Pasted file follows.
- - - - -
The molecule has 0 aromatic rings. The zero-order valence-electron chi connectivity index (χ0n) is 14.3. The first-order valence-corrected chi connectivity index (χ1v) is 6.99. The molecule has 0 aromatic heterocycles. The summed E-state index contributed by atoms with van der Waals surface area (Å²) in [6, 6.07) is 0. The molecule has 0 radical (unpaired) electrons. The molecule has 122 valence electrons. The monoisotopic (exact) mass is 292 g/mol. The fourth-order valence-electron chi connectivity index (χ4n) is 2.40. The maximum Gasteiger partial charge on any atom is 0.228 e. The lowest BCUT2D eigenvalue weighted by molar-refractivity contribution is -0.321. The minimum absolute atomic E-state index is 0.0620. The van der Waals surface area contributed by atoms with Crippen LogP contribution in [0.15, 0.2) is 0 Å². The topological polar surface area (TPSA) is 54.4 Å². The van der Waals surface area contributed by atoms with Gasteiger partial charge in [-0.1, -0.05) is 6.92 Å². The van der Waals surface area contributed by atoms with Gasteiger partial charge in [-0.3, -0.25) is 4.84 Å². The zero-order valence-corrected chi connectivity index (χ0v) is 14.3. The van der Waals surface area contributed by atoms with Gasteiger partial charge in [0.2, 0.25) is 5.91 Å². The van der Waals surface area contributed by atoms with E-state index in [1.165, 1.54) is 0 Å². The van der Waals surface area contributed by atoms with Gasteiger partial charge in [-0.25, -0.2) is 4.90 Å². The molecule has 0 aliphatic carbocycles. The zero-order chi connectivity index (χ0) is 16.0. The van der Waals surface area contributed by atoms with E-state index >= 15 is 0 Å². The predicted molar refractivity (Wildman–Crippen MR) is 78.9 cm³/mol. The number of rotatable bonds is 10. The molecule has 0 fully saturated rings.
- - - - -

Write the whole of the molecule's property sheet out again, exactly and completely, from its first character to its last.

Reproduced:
The molecule has 0 aromatic rings. The zero-order valence-electron chi connectivity index (χ0n) is 14.3. The first-order valence-corrected chi connectivity index (χ1v) is 6.99. The molecule has 0 aromatic heterocycles. The summed E-state index contributed by atoms with van der Waals surface area (Å²) in [6, 6.07) is 0. The molecule has 0 radical (unpaired) electrons. The molecule has 122 valence electrons. The monoisotopic (exact) mass is 292 g/mol. The fourth-order valence-electron chi connectivity index (χ4n) is 2.40. The maximum Gasteiger partial charge on any atom is 0.228 e. The lowest BCUT2D eigenvalue weighted by molar-refractivity contribution is -0.321. The minimum absolute atomic E-state index is 0.0620. The van der Waals surface area contributed by atoms with Crippen LogP contribution in [0.15, 0.2) is 0 Å². The topological polar surface area (TPSA) is 54.4 Å². The van der Waals surface area contributed by atoms with Gasteiger partial charge in [-0.1, -0.05) is 6.92 Å². The van der Waals surface area contributed by atoms with Gasteiger partial charge in [-0.3, -0.25) is 4.84 Å². The zero-order valence-corrected chi connectivity index (χ0v) is 14.3. The van der Waals surface area contributed by atoms with Gasteiger partial charge in [0.2, 0.25) is 5.91 Å². The van der Waals surface area contributed by atoms with E-state index in [1.165, 1.54) is 0 Å². The van der Waals surface area contributed by atoms with Gasteiger partial charge in [-0.25, -0.2) is 4.90 Å². The molecule has 0 aliphatic carbocycles. The zero-order chi connectivity index (χ0) is 16.0. The van der Waals surface area contributed by atoms with E-state index >= 15 is 0 Å². The predicted molar refractivity (Wildman–Crippen MR) is 78.9 cm³/mol. The number of rotatable bonds is 10. The molecule has 0 fully saturated rings.